A dash of selfishness
Sir — Sonia Gandhi seems to be lately setting too much store by the desire to do the right thing, in the “national interest” (“Congress puts faith in politician Sonia”, Oct 30). First, she allowed the mufti to have his way in Jammu and Kashmir, and then she refused to respond to the Samajwadi Party’s overtures in Uttar Pradesh. Also over-ruling a veteran politician like S.M. Krishna on the Cauvery waters issue may have been very statesman-like, but it just might cost the Congress the state in the next elections. Also, much as the Congress would like to give all the credit to its president for its having governments in 14 states, a less charitable, though equally plausible, explanation could be that the wins were nothing more than happy coincidence — a combination of the anti-incumbency factor, charismatic leaders and a divided opposition. Politics is hardly the place for gentlemen as Sonia Gandhi should know. It involves grabbing a half inch and forcing it to go the whole mile.
Ranjan Saha, Jamshedpur
Sir — The austerity drive announced by the West Bengal government last month has run into resistance from government officials. A close watch on phone and fuel bills makes sense but what is the guarantee that the funds thus saved will also not go to pay salaries to the government’s inflated workforce' And how successful has been the drive' Even now officials fly business class when they travel on official duty. The cabinet of the multi-party coalition government is necessarily large — for example, there are four ministers overseeing education. Also, the government takes loans indiscriminately which it does not always use to meet the said objectives. The report of the comptroller and auditor general has revealed how the government raised close to Rs 5,000 crore in infrastructure bonds which it diverted to pay salaries to its employees. The recent Central loan of Rs 878 crore will also not help to mitigate the financial crisis in the state. Already the interest on such loans has become too high.
But the government is even now loath to take the only step that will really improve matters — shed its workforce, as other states have done. Neither is it forcing universities and other state-aided institutions to become self-financing.
Ramawatar Jalan, Calcutta
Sir — The state government’s austerity drive is commendable, but it is too little, too late (“Save or splurge, babu wins”, Oct 12). Already puja bonus and ex gratia payments have been cut, and dearness allowance has been frozen. If something drastic isn’t done soon, West Bengal will become as bad as Bihar where employees are not paid for months. But our babus haven’t learnt a lesson — they still grudge having to share government cars with their subordinates.
Madhabi D. Ghosh, Calcutta
Sir — On the one hand, Asim Dasgupta wants all government offices to economize, and on the other hand, the state transport minister proposed to buy 800 new buses (“Green bus for clean roads”, Oct 18). Why can’t the existing fleet be used more efficiently'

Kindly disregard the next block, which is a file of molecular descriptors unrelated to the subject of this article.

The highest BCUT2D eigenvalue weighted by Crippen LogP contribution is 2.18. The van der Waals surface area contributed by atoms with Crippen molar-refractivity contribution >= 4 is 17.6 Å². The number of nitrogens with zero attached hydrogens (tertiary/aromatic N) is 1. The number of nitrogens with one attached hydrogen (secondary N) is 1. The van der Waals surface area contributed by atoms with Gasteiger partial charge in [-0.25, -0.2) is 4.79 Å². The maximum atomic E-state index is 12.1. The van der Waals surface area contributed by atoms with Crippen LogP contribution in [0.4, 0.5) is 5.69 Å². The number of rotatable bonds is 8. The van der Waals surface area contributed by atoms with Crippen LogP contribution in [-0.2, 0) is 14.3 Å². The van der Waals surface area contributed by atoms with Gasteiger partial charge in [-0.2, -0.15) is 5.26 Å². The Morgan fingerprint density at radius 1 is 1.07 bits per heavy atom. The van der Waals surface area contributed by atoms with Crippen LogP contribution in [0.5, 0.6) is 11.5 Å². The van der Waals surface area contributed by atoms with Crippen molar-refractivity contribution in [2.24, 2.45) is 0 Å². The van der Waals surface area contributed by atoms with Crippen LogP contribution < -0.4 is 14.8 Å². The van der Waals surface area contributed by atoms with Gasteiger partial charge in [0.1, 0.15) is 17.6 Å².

P. Pramanik, Calcutta
Sir — In the last one and a half years, the number of police stations in the Calcutta metropolitan area has increased to about 42 against the 35 that existed earlier. Is this not wasteful expenditure, sanctioned by no less than the home (police) minister who is also the state’s chief minister, Buddhadeb Bhattacharjee' It is little use saying that the Mumbai or Chennai metropolitan police force is bigger — their revenues are also higher. Mindless acquisitions of new vehicles, mobile phones, redundant public relations exercises like football matches and, no less important, indiscriminate recruitments in the last few years have all taken their toll on the state’s resources. If Calcutta today has four police stations within a radius of less than four kilometres (Bhowanipore, Kalighat, Tollygunge and Charu Market), why blame the finance minister alone for the state’s poor finances'
Swarup Majumdar, Calcutta
Sir — Instead of undertaking an austerity drive, the West Bengal government should do something to check corruption, especially in regional transport offices. Thousands of vehicle owners visit the RTOs every day for registration, re-registration, driving licences, and so on. The procedures are very complicated and often, the necessary forms are out of stock so that one has no option but to go through a broker who collects “cha pani” (anywhere between Rs 200 to Rs 250) for the babus. If the government were to charge this amount upfront by setting up a single window for the entire procedure, it could earn crores.
Sudarsan Nandi, Rangamati
Sir — Is an overweight person always a fathead' At least that is the message that comes across in the television commercial of a popular medicated soap. The sage advice that one can save a lot on purchase of this soap comes from a rather petite — and by inference, wise — housewife, at the expense of her overweight, and hence less savvy, companion. Another TV commercial of a brand of paints too equates obesity with ugliness. In the West, such objectionable ads would raise such a ballyhoo that they would have to be taken off air. But why blame TV commercials' They are only following in the footsteps of Hindi films which are incomplete without the stereotypical fat buffoon.
Ajay Jha, Ranchi